Is your child sleeping with their head tilted back, squeaking when inhaling, or gasping or making choking noises during sleep? Is she or he experiencing daytime hyperactivity or difficulty concentrating at school? Are their grades slipping? Do they seem moody or restless?
If any of these signs sound familiar, it’s possible your child has undiagnosed obstructive sleep apnea (OSA). Pediatric sleep apnea can look different than sleep apnea in adults because children are not just “little adults.” During the developmental stages, their bodies are different than ours. Therefore, so are some of the signs and symptoms of pediatric obstructive sleep apnea.
What Is Childhood Sleep Apnea?
What is obstructive sleep apnea in the child, and how is it different from sleep apnea in an adult? In most ways, the condition is exactly the same. During sleep, a physical airway blockage in the back of the throat, such as excess fatty tissue or overly large tonsils or adenoids, keeps air from moving in and out of the child’s lungs smoothly. This blockage leads to the child’s blood oxygen levels sinking too low while they’re asleep.
Abnormal breathing events, called apneas or hypopneas, then occur. These are cessations or reductions of breathing that often trigger awakenings that disrupt the normal sleep cycle, leading to fragmented, poor quality sleep. As in adults, these nighttime pauses in respiration can look like choking, snorts or gasps.
Some kids with apnea also snore during sleep, much like adults. (However, it’s important to note that many children with apnea don’t snore at all, and not all kids who snore have apnea.)
Obstructive sleep apnea in kids is less prevalent than it is in adults, and it’s often misdiagnosed. For example, often children may receive a diagnosis of ADD or ADHD without doctors looking into the underlying sleep deprivation that may be causing the attention-related behaviors.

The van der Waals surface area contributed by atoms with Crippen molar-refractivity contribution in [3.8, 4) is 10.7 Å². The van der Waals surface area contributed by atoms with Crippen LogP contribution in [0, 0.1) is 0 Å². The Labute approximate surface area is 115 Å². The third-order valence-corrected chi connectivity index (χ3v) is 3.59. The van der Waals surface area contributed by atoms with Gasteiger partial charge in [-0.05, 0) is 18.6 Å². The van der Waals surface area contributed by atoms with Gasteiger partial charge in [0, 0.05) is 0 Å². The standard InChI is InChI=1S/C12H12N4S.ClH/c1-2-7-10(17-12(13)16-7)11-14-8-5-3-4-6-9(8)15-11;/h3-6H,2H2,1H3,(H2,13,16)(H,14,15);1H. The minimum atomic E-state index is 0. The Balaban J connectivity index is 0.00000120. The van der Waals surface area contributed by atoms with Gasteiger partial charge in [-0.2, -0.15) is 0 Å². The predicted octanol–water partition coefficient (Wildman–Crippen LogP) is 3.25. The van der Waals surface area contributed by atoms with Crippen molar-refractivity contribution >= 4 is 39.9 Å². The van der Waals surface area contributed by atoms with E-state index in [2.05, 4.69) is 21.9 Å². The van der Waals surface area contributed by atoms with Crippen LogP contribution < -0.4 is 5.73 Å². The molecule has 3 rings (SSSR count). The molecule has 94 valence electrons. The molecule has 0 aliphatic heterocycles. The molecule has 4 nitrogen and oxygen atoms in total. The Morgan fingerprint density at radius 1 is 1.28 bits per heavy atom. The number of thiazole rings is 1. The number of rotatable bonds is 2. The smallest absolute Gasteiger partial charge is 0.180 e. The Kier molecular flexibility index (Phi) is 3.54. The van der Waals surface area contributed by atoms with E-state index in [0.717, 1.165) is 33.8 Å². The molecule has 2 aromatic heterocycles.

ADD medication may be prescribed to treat those symptoms when the real cause of the child’s aggression, hyperactivity, or trouble paying attention at school could be exhaustion due to long-term, insufficient or fragmented sleep. (According to some studies, up to 25% of school-age children with ADHD may indeed have sleep apnea.)
How many children actually do have pediatric sleep apnea? The American Sleep Apnea Association estimates that up to 4% of children between the ages of 2 and 8 have this sleep disorder (sometimes referred to as sleep disordered breathing, or SDB).
Does your child have apnea? Only a sleep physician can tell for sure by conducting a pediatric polysomnography (overnight sleep study).
However, you can get started by looking for clues Take note of your child’s signs, symptoms, and risk factors, and if you notice anything that indicates the possibility of childhood sleep apnea, share these details with your pediatrician.
Why Should You Worry about Pediatric Sleep Apnea?
All humans need sleep, children especially. Getting adequate, high-quality sleep allows the body to release growth hormone and to manage processes related to appetite and digestion, mood regulation, cardiovascular health, and memory and cognitive development. Simply put, without enough sleep, our bodies can’t grow properly, heal themselves or consolidate memories. Insufficient sleep also has a negative effect on the immune system, leaving adults and kids alike more vulnerable to infection.
Left undiagnosed or untreated, sleep apnea in children can have additional harmful effects on a child’s health and well-being. Last year, a study from the University of Chicago found that children ages 7 to 11 with sleep apnea showed “significant decreases significant decreases in gray matter” in various parts of the brain. According to a write-up by the American Sleep Association, this is cause for concern because gray matter is the part of the brain “responsible for memory, emotions, perception, speech, movement, self-control, and decision-making.”
This type of sleep-related neuron damage and loss needs to be studied further by scientists to fully understand the ramifications of what chronic sleep fragmentation does to a developing child’s brain. Some researchers theorize that a loss of gray matter may lead to developmental delays, while others see a possible link between overall less gray matter and lower intelligence. However, at this time researchers aren’t certain enough to make definitive conclusions.